I’m putting together an ‘introduction to Agile’ presentation this week. I’ve done them before, but I like going back and writing these things from scratch since it allows me to think about what I’ve learned since the last time.
One thing I’ve added this time around is the first principle from the Agile Manifesto, which states:
Our highest priority is to satisfy the customer through early and continuous delivery of valuable software.
I’ve read this statement before, and even blogged about the business value slant it has, but I’ve never thought before how much overall it underpins everything I believe as an IT professional. Don’t tell anyone, but I don’t really care about test-driven development, stories, refactoring or even continuous integration. They’re just tools I use in order to fulfill the actual goal of delivering value early and often. At the moment they’re the best tools I know of for doing so, which is why I practice them, talk about them and even spend my own time writing open-source software to make some of them easier.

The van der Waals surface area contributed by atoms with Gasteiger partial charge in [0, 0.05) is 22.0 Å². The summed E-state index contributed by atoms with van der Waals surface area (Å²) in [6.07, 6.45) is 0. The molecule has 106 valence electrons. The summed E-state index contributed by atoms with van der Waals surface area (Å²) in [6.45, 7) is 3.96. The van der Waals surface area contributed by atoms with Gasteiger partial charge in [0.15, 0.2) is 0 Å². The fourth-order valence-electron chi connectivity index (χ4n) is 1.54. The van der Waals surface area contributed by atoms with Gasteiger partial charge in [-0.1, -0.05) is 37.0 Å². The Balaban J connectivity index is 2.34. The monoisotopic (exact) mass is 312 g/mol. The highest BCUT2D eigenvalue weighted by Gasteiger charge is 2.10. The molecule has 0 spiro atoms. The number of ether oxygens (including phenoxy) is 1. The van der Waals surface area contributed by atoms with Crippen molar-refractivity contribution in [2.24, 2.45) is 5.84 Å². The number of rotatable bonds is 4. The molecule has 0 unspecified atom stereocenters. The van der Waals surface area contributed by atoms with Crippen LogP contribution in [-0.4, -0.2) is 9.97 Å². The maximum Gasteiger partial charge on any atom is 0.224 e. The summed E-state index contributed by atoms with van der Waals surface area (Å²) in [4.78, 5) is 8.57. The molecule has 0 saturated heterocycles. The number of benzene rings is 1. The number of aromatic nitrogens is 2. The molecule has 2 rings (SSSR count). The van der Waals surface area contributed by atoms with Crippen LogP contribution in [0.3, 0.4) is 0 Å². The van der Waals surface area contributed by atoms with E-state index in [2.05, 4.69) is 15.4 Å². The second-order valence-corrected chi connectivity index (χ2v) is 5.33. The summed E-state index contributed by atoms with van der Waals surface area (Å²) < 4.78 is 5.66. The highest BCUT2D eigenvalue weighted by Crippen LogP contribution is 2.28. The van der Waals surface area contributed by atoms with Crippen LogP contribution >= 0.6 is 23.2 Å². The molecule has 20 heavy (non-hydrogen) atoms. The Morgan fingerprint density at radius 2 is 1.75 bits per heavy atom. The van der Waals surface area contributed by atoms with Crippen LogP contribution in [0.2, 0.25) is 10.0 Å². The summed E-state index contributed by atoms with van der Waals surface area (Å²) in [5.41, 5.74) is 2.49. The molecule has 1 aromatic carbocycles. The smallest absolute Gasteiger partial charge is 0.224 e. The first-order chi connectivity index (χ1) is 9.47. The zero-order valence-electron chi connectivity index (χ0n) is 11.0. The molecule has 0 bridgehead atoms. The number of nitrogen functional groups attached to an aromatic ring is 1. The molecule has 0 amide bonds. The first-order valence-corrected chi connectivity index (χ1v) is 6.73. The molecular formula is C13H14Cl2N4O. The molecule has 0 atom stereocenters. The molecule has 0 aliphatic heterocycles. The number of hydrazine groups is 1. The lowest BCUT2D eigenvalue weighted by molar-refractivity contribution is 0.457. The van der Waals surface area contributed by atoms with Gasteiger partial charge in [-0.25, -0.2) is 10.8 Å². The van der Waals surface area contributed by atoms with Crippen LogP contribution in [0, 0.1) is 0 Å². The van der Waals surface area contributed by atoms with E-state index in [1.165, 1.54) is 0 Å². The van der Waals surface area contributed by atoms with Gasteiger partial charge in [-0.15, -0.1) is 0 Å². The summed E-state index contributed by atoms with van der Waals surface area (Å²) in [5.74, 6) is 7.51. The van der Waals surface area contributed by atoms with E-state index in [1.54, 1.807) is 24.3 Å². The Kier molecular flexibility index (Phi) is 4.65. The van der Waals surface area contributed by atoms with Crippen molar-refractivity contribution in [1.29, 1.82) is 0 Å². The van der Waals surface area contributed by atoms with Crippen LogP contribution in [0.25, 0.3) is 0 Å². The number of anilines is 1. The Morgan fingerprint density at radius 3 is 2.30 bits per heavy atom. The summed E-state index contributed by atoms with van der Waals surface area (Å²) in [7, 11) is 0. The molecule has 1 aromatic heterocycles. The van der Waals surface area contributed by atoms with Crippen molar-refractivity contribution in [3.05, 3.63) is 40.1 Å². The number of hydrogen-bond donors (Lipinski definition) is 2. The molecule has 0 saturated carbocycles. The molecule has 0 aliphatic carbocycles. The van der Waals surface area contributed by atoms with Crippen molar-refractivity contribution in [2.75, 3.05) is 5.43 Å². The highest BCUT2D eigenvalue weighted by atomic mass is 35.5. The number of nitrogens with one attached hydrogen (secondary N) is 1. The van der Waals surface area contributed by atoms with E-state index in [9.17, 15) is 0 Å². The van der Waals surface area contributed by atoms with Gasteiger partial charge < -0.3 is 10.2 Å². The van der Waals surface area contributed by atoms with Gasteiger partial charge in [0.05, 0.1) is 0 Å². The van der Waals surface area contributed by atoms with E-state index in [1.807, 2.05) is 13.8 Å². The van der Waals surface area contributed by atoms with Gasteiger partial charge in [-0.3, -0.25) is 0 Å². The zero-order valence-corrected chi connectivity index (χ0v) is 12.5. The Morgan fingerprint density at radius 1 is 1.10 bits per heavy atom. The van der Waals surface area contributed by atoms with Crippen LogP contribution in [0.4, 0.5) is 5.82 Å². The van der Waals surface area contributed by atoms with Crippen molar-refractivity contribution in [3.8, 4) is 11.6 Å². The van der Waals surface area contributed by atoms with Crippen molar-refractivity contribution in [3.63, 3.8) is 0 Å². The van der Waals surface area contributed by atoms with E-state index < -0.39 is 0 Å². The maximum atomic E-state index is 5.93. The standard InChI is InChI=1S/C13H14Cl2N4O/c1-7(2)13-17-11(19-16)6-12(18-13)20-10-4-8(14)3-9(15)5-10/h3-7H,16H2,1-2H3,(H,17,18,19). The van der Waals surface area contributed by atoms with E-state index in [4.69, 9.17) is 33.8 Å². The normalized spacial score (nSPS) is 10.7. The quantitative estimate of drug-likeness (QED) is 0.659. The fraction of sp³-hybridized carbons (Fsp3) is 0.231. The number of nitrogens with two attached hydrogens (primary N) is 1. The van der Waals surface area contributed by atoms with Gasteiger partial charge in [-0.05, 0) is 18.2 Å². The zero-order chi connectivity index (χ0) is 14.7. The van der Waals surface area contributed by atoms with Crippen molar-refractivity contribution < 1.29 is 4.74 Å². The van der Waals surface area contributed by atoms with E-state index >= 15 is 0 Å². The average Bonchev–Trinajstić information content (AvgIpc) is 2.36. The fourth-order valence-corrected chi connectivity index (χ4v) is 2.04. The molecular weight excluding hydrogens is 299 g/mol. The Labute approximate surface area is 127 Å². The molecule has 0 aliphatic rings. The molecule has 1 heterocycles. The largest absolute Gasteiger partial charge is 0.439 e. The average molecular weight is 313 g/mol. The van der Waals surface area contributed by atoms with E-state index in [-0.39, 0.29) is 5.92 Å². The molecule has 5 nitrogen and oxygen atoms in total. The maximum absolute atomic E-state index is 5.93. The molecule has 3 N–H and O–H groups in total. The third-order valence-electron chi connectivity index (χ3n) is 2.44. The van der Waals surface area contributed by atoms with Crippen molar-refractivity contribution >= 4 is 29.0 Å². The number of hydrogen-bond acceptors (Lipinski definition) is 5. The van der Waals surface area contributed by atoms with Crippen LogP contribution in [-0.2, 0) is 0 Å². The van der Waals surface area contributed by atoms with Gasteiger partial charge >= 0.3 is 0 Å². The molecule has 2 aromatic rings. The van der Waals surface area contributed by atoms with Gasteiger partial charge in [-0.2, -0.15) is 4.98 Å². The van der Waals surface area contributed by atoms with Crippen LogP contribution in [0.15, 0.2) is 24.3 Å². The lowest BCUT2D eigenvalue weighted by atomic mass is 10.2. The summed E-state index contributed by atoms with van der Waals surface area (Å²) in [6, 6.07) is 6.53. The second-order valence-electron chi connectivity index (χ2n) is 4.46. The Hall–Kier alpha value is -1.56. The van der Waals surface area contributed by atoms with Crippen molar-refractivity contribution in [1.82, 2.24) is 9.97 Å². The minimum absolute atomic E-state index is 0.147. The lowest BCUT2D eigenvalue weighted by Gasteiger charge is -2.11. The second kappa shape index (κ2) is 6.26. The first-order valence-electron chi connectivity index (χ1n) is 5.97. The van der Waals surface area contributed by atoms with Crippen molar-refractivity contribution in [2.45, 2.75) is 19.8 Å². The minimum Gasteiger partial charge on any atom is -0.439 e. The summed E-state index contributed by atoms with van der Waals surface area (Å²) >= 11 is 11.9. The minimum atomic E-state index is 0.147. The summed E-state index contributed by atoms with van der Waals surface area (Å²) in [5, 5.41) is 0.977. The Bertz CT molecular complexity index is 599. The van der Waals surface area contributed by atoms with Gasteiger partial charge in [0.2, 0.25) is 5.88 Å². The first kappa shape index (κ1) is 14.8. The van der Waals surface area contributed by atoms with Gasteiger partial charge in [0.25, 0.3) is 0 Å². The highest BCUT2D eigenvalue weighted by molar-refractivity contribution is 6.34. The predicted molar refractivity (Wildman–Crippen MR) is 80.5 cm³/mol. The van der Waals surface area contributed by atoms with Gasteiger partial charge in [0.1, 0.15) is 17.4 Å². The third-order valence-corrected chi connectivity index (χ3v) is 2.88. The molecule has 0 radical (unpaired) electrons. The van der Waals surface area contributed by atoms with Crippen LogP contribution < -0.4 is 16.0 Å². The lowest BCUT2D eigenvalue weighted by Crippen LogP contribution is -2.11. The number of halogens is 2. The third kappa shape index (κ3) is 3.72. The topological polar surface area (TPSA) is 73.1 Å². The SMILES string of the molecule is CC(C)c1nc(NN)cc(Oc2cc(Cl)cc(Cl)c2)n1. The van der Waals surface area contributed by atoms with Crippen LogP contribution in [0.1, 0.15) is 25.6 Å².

But they’re not the ‘axiom’ of why I do what I do. Getting useful, valuable, software in front of a real user; seeing the smile on their face when they see their professional lives are going to be easier (if that’s the value they gain); and having a conversation about what we can deliver next, and soon, is actually why I do what I do.
When I talked about this statement before, I focussed on the business value phrase, i.e. figuring out what the monetary benefit of a feature is. If you just take the word valuable as meaning ‘something which somebody values’, then this principle can be applied to any prospective customer in the business IT world.